Potatoes are regarded as the world's most important non-cereal crop, and have been eaten for about 8,000 years. But native species from the highlands of South America appear to be at risk. The samples will be stored in a vault inside a mountain, which aims to protect the world's food crop species against natural and human disasters.
"Peruvian potato culture is under threat," said Alejandro Argumedo, a plant scientist involved in the project. "The work we begin today will guarantee the availability of our incredible potato diversity for future generations." The samples being sent to the Svalbard Global Seed Vault are being provided by the Cusco Potato Park, which covers more than 10,000 hectares and was set up by six indigenous communities in order to protect biodiversity and protect food security in the region.
Some of the brands included in this study were:
- Lilydale: resistant to 5 antibiotics.
- Maple Leaf Prime: resistant to 6 antibiotics.
- Rava: resistant to 7 antibiotics.
- Loblaws Club Pack: resistant to 8 antibiotics.
The Marketplace researchers even tested brands advertised as "antibiotic-free," such as Loblaws "Free From" brand, as well as organic chicken brands. They were alamred to find that even these chickens had antibiotic-resistant bugs. One organic farmer in Quebec said that they do not use any antibiotics at all, but they do buy conventional chicks (which are then raised organic) and he says the only conceivable way his meat could have been exposed to antibiotics is if the eggs were injected with antibiotics before he takes the chicks.
Researchers are very concerned about these findings because the overuse of antibiotics in meat being consumed by Canadians means that oral antibiotics no longer work to fight the superbugs with which people are infected. One researcher from McMaster University who was interviewed on Marketplace said: "It's the bugs against the drugs and the bugs are winning." Experts are particularly concerned because half of the salmonella bugs found were resistant to Ceftiofur, one of the only antibiotics that can be used to treat food poisoning in pregnant women and children.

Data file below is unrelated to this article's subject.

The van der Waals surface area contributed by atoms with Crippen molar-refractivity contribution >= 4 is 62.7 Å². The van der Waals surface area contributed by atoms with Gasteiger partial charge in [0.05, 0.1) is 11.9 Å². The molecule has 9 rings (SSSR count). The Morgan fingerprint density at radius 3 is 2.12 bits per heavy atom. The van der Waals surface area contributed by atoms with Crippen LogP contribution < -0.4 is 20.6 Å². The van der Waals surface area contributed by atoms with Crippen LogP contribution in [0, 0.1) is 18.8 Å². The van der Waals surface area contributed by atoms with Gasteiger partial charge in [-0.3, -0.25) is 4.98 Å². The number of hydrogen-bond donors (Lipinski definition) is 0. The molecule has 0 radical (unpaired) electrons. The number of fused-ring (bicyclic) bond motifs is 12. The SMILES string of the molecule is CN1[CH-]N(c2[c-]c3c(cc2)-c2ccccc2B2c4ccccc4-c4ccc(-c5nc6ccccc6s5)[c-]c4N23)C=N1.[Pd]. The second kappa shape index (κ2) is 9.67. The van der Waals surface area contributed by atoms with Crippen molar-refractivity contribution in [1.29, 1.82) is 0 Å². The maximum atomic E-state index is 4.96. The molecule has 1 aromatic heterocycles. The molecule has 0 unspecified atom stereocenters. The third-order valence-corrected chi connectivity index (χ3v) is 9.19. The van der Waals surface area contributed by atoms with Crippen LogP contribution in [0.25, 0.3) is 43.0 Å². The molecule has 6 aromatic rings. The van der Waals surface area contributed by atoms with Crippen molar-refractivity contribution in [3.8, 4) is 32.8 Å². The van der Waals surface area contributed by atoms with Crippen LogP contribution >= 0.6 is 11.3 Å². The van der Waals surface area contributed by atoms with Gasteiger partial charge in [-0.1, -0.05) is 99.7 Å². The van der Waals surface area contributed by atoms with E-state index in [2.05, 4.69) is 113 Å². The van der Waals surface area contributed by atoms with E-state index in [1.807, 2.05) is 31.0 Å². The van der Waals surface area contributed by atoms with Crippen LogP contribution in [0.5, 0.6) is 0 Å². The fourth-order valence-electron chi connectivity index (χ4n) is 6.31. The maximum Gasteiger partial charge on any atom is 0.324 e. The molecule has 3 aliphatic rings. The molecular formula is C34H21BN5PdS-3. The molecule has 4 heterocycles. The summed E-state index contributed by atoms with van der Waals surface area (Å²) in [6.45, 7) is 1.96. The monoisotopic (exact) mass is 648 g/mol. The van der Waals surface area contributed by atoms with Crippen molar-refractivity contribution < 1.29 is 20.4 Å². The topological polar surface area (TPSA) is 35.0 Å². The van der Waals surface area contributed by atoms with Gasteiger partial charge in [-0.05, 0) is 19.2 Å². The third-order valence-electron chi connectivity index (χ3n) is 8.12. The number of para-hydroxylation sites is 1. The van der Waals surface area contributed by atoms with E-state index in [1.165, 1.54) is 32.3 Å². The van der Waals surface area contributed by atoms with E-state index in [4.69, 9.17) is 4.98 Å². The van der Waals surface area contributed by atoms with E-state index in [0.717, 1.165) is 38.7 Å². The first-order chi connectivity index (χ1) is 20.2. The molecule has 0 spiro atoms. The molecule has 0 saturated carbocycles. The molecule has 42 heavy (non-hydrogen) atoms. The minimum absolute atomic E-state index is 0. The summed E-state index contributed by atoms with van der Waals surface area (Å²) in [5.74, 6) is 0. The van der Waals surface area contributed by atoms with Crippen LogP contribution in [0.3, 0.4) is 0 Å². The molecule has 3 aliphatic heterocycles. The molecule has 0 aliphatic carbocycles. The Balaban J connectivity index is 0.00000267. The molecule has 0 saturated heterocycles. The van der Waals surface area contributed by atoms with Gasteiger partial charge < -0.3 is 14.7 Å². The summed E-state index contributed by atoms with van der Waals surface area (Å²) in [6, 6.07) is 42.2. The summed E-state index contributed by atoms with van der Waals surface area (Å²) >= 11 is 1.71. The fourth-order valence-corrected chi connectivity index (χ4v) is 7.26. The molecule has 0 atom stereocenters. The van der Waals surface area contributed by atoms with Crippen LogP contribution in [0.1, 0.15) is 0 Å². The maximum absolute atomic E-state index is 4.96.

The Chicken Farmers of Canada are not particularly concerned and say that if people cook their chicken properly, they will not be infected with the bugs. However, most people are not as careful as they think they are when handling raw meat. People are also often infected with these superbugs due to unsafe food handling practices in restaurants or other food service businesses where they eat.
(McClatchy provides a perspective on TransCanada from the US farmers viewpoint)
WASHINGTON — Crude oil from western Canada began flowing through a controversial pipeline in Kansas last week. Supporters say that construction of the Keystone Pipeline — which flows down through the Dakotas and Nebraska, Kansas and Missouri to refineries in Illinois and Oklahoma — provided an economic boon, producing money and jobs.
But in Kansas, local officials along the pipeline's path think that the state sold them out — unnecessarily — to get the pipeline. Because of an exemption the state gave the company that owns it — Alberta-based TransCanada — the local officials won't see a dime in property taxes from the project for a decade, a loss they estimate at $50 million in public revenue.
"If we had that pipeline on the tax rolls this year, we could have cut our levy by 30 to 40 percent," said Dan Holub, a county commissioner in Marion County, Kan. "Rural counties don't have much of a tax base and a whole bunch of expenses. We've got 1,600 miles of road. People have got to be able to get to them."
Supporters of the pipeline deal counter that the company will owe taxes for 90 years after the abatement expires. They said the project also would help the state's shrunken oil industry. But questions persist about whether TransCanada used the power of eminent domain improperly. It used eminent domain to obtain an easement through Greg Roles' 160 acres of wheat and soybeans in Clay Center, Kan. He resisted TransCanada's $15,000 offer and now is suing the company in a case that could end up before the Kansas Supreme Court on appeal after he lost in district court.
"I'm the only guy who has tried to stand in front of them," he said. "I know I'm the only guy in Kansas. This deal just isn't right. Where are our elected officials?"
The debate is likely to intensify. TransCanada plans to use its Kansas pipeline as a pivotal piece in a new, $7 billion, nearly 1,700-mile project to transport heavy oil from Canadian tar sands to refineries in Texas. If it's approved, it could carry up to 500,000 barrels a day, doubling the amount of oil that TransCanada brings in overall...
....Approval of a cross-border permit will be up to Secretary of State Hillary Clinton. Several members of Congress urged her in a letter last summer to go slowly with her decision, which is expected by spring after the State Department looks at the pipeline's environmental impact. Others lawmakers wrote in support of the project. The Environmental Protection Agency said the State Department's original report last year was "unduly narrow" because it didn't fully look at oil spill response plans, safety issues and greenhouse gas concerns.